1. smartPORT logistics – challenges and possible solutions
Technical innovations, land restructuring, expansion of the transport route network and modern communication paths combined with high data transparency are just some of the measures the Hamburg Port Authority (HPA) is implementing to create the basis for economic growth in the Port of Hamburg. The measures will also address the logistical challenges arising from the port’s inland location and its proximity to the city of Hamburg.
Hamburg is not the only place where “smart” port logistics has become increasingly important. Ports worldwide are facing the challenge of coping with rising demand for economic efficiency, safety and security and sustainability, all of which calls for creativity in port management.
2. smartPORT energy – challenges and possible solutions
To ensure a win-win scenario for both business and the environment, innovative mobility concepts, renewable energy sources and the interlinking of energy-generating plants and consumer plants to promote the efficient use of resources are at the forefront of the HPA’s approach. The Port of Hamburg is an important logistics and industrial location. As is the case for many ports worldwide, its economic potential is huge, but so is its responsibility. Innovative and viable energy supply strategies which benefit business as well as the environment play an increasingly important role in the competitiveness of a port.
3. Law and global trade – trends and challenges
Contractual choice of law and jurisdiction: Currently most national legal systems play a subordinate role in international contractual relations even if the parties are deeply anchored in traditional maritime clusters with long-standing legal traditions and institutions. Why is this the case and what can be done to put these legal traditions and legal institutions back on the map of global trade?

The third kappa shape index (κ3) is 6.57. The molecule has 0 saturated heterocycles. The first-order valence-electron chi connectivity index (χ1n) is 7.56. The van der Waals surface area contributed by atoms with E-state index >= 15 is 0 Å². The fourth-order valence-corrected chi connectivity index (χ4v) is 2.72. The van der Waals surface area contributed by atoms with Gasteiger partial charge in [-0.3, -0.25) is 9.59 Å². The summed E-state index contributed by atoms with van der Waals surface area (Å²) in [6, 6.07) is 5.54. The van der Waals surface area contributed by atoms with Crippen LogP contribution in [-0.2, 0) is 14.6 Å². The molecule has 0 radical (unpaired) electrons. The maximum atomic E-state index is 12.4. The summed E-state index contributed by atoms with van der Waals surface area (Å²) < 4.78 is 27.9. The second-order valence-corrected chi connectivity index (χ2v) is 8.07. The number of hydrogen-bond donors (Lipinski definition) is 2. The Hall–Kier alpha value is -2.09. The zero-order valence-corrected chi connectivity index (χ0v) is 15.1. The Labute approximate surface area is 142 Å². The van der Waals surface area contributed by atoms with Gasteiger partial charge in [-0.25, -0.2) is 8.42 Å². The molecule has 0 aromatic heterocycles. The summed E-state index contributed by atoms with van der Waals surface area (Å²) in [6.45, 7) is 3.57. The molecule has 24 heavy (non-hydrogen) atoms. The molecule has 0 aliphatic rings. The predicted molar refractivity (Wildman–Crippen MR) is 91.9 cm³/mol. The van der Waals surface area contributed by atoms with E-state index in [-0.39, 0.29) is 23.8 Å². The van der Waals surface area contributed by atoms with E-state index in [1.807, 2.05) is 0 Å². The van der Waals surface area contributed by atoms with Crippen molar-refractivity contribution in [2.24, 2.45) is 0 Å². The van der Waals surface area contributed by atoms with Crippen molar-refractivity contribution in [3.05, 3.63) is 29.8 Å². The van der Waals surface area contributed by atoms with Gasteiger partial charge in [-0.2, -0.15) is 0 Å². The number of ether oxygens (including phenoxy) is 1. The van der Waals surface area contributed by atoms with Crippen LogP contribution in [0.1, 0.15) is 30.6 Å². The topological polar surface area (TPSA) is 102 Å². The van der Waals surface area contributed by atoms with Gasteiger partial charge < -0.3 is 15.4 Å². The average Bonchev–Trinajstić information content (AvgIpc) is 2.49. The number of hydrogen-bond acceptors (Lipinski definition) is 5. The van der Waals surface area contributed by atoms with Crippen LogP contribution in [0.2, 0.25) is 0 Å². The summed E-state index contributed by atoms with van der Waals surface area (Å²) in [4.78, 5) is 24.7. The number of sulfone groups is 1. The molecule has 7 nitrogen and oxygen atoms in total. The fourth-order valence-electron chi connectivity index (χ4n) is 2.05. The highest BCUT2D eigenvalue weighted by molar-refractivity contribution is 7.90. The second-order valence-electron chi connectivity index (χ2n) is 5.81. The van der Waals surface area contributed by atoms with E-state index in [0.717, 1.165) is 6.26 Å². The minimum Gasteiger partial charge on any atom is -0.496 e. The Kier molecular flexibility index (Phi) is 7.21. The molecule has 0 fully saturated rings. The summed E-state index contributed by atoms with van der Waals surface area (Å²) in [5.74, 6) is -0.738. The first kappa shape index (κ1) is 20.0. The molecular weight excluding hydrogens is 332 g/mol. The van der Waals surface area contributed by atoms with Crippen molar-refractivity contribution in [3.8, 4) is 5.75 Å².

Advantages of global technical standardisation: Be it LNG supply, shore power, IT processes or the measuring of emissions – ports can benefit from standardisation in many aspects. What is the current state of play and what would be the best approach to technical standardisation of port infrastructure? How do international standardisation organisations co-operate today? How can we ensure the development of cost-efficient, beneficial and truly global standards?
Liability in ports: Is the international maritime convention system sufficient to protect ports in the event of shipping accidents and other maritime incidents within ports? Do the currently ratified conventions and the liability sums contained therein provide sufficient coverage? Where are the gaps and missing links?
4. Cruise Shipping – Challenges and possible solutions
In the past years the cruise industry has seen phenomenal growth, and for many ports the cruise business has become an important economic factor. However, rising passenger numbers and ever larger cruise ships have delivered fresh challenges to ports and cities. To cater for the growing number of cruise ships and ensure that operations run smoothly, ports are increasingly investing in cruise facilities.
How can ports and cities best benefit from the growth in cruise activity? What kinds of co-operation between city, port and cruise companies are the most beneficial? How can innovative IT solutions best be deployed to optimise passenger and luggage turnaround services? What kinds of innovative approaches for financing cruise terminal infrastructure and suprastructure can be developed? What is the impact of climate change and higher environmental awareness on ports and cruise lines? How can ports and cities best promote cruise tourism? What are the current trends in cruise ship and cruise terminal development? Will the requirements of cruise passengers change and if so, in what way? What makes a cruise port unique and successful?
5. Clean Air in Ports
Air pollution is a major problem in shipping and in ports that affects the entire globe. The session “Clean Air in Ports” will address this highly topical issue that concerns us all. The causes of air pollution will be identified and, illustrated by concrete examples, it will be demonstrated what can be done to improve air quality, where there is a need for action and how important the topic is for the maritime industry.